Dan Brown was born on June 22, 1964 and raised in Exeter, New Hampshire - USA, the oldest of three children. His mother Constance (Connie) was a professional musician, playing organ at church. Brown's father Richard G. Brown was a prominent mathematics teacher, writing textbooks and teaching high school mathematics at Phillips Exeter Academy from 1962 until his retirement in 1997.
Phillips Exeter Academy is an exclusive boarding school, which required new teachers to live on campus for several years, so Brown and his siblings were literally raised at the school. The social environment at Exeter was mostly Christian. Brown sang in the church choir, attended Sunday school, and spent summers at church camp. His own schooling was at public schools in Exeter until the 9th grade, at which time he enrolled in Phillips Exeter (Class of 1982), as did his younger siblings Valerie (1985) and Gregory (1993) when it became their turn.
After graduating from Phillips Exeter in 1982, Brown attended Amherst College, where he was a member of Psi Upsilon fraternity. He played squash and sang in the Amherst Glee Club, and was a writing student of novelist Alan Lelchuk.
Brown graduated from Amherst with a double major in Spanish and English in 1986, and then dabbled with a musical career, creating effects with a synthesizer, and self-producing a children's cassette entitled SynthAnimals, which included a collection of tracks such as "Happy Frogs" and "Suzuki Elephants." and sold a few hundred copies. He then formed his own (vanity) record company called Dalliance, and in 1990 self-published a CD entitled Perspective, targeted to the adult market, which also sold a few hundred copies. In 1991 he moved to Hollywood to pursue a career as singer-songwriter and pianist. To support himself, he taught classes at Beverly Hills Preparatory School.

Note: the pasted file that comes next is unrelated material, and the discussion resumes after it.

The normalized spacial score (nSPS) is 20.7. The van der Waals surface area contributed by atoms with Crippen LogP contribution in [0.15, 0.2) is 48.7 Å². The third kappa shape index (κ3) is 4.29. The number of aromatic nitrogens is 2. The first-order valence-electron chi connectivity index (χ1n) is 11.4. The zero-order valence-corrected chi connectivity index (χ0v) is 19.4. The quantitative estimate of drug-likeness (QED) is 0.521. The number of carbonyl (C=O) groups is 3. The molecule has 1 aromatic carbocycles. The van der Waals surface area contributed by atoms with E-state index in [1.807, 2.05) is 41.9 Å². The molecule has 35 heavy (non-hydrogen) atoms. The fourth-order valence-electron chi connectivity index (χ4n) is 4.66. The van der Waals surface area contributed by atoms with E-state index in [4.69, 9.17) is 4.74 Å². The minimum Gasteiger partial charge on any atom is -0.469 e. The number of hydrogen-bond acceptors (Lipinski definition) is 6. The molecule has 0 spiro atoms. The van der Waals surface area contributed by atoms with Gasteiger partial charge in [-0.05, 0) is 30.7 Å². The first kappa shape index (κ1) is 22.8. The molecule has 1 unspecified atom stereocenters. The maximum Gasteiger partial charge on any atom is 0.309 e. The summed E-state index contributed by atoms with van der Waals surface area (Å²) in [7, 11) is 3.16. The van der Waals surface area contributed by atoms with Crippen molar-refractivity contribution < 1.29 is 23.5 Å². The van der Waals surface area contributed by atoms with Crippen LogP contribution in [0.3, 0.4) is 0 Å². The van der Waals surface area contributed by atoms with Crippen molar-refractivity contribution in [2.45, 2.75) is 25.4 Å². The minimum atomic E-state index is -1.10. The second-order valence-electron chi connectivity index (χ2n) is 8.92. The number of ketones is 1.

While in Los Angeles he joined the National Academy of Songwriters and participated in many of its events. It was there that he met Blythe Newlon, a woman 12 years his senior, who was the Academy's Director of Artist Development. Though not officially part of her job, she took on the seemingly unusual task of helping to promote Brown's projects — she wrote press releases, set up promotional events, and put him in contact with individuals who could be helpful to his career. She and Brown also developed a personal relationship, though this was not known to all of their associates until 1993, when Brown moved back to New Hampshire and it was learned that Blythe would accompany him. They married in 1997, at Pea Porridge Pond, a location near North Conway, New Hampshire.
Along with helping his singing career, Blythe has also been a major influence on Brown's career as an author, as she assists with much of the promotion involved with his books. She co-wrote both of his early "humor" books, which were written under pseudonyms, and there is speculation that she may have helped with other books as well. In the Acknowledgement for 'Deception Point,' Brown thanked "Blythe Brown for her tireless research and creative input."
In 1993, Brown released the self-titled CD “Dan Brown,” which included songs such as "976-Love" and "If You Believe in Love."